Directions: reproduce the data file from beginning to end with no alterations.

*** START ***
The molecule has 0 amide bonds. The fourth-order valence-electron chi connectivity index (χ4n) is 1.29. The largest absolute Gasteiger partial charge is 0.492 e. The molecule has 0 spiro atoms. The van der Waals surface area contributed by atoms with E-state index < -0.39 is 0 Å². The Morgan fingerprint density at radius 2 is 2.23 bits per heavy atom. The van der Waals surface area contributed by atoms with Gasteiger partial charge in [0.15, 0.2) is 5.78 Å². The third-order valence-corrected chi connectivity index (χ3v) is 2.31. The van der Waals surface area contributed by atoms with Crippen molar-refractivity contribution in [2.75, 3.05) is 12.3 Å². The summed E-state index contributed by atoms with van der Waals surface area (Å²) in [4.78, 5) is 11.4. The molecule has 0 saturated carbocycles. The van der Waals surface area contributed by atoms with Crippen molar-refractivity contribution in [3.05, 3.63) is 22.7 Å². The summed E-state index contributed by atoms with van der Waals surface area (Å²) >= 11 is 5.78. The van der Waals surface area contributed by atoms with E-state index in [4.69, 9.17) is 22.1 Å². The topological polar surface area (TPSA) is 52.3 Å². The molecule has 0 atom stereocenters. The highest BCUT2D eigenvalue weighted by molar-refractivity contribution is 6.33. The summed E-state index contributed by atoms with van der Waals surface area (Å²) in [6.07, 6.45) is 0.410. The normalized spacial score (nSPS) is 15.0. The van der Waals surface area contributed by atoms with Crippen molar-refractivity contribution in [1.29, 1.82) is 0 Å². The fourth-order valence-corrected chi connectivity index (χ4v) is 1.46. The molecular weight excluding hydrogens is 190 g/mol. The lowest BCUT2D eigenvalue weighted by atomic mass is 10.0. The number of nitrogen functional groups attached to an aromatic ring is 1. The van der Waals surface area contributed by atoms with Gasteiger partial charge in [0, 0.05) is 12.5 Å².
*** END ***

The molecule has 0 amide bonds. The fourth-order valence-electron chi connectivity index (χ4n) is 1.29. The largest absolute Gasteiger partial charge is 0.492 e. The molecule has 0 spiro atoms. The van der Waals surface area contributed by atoms with E-state index < -0.39 is 0 Å². The Morgan fingerprint density at radius 2 is 2.23 bits per heavy atom. The van der Waals surface area contributed by atoms with Gasteiger partial charge in [0.15, 0.2) is 5.78 Å². The third-order valence-corrected chi connectivity index (χ3v) is 2.31. The van der Waals surface area contributed by atoms with Crippen molar-refractivity contribution in [2.75, 3.05) is 12.3 Å². The summed E-state index contributed by atoms with van der Waals surface area (Å²) in [4.78, 5) is 11.4. The molecule has 0 saturated carbocycles. The van der Waals surface area contributed by atoms with Crippen molar-refractivity contribution in [3.05, 3.63) is 22.7 Å². The summed E-state index contributed by atoms with van der Waals surface area (Å²) >= 11 is 5.78. The van der Waals surface area contributed by atoms with E-state index in [4.69, 9.17) is 22.1 Å². The topological polar surface area (TPSA) is 52.3 Å². The molecule has 0 atom stereocenters. The highest BCUT2D eigenvalue weighted by molar-refractivity contribution is 6.33. The summed E-state index contributed by atoms with van der Waals surface area (Å²) in [6.07, 6.45) is 0.410. The normalized spacial score (nSPS) is 15.0. The van der Waals surface area contributed by atoms with Crippen molar-refractivity contribution in [1.29, 1.82) is 0 Å². The fourth-order valence-corrected chi connectivity index (χ4v) is 1.46. The molecular weight excluding hydrogens is 190 g/mol. The lowest BCUT2D eigenvalue weighted by atomic mass is 10.0. The number of nitrogen functional groups attached to an aromatic ring is 1. The van der Waals surface area contributed by atoms with Gasteiger partial charge in [0, 0.05) is 12.5 Å².